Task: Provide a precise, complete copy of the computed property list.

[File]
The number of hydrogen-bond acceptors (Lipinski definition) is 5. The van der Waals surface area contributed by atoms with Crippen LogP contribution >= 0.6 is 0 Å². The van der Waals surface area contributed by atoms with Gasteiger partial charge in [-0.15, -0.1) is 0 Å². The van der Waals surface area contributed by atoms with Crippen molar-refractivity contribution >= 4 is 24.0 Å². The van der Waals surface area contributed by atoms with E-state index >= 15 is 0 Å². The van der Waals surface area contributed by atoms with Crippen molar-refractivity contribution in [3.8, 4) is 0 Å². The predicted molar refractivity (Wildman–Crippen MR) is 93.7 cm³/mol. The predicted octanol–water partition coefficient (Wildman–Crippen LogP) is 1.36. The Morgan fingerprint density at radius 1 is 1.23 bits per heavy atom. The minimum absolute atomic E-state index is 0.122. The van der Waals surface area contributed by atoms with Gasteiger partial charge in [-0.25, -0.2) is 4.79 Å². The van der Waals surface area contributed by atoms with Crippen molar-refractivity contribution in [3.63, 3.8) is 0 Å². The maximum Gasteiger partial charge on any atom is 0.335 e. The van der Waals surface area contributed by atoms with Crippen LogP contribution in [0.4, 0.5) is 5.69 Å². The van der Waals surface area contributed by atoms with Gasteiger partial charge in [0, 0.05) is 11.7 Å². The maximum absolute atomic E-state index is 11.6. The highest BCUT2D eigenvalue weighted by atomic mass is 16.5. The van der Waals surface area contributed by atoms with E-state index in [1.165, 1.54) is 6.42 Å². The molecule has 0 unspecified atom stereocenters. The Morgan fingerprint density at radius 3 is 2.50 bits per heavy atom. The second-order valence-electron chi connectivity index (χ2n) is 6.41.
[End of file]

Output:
The number of hydrogen-bond acceptors (Lipinski definition) is 5. The van der Waals surface area contributed by atoms with Crippen LogP contribution >= 0.6 is 0 Å². The van der Waals surface area contributed by atoms with Gasteiger partial charge in [-0.15, -0.1) is 0 Å². The van der Waals surface area contributed by atoms with Crippen molar-refractivity contribution >= 4 is 24.0 Å². The van der Waals surface area contributed by atoms with E-state index >= 15 is 0 Å². The van der Waals surface area contributed by atoms with Crippen molar-refractivity contribution in [3.8, 4) is 0 Å². The predicted molar refractivity (Wildman–Crippen MR) is 93.7 cm³/mol. The predicted octanol–water partition coefficient (Wildman–Crippen LogP) is 1.36. The Morgan fingerprint density at radius 1 is 1.23 bits per heavy atom. The minimum absolute atomic E-state index is 0.122. The van der Waals surface area contributed by atoms with Gasteiger partial charge in [-0.25, -0.2) is 4.79 Å². The van der Waals surface area contributed by atoms with Crippen molar-refractivity contribution in [3.63, 3.8) is 0 Å². The maximum Gasteiger partial charge on any atom is 0.335 e. The van der Waals surface area contributed by atoms with Crippen LogP contribution in [0.4, 0.5) is 5.69 Å². The van der Waals surface area contributed by atoms with Gasteiger partial charge in [0, 0.05) is 11.7 Å². The maximum absolute atomic E-state index is 11.6. The highest BCUT2D eigenvalue weighted by atomic mass is 16.5. The van der Waals surface area contributed by atoms with E-state index in [1.165, 1.54) is 6.42 Å². The molecule has 0 unspecified atom stereocenters. The Morgan fingerprint density at radius 3 is 2.50 bits per heavy atom. The second-order valence-electron chi connectivity index (χ2n) is 6.41.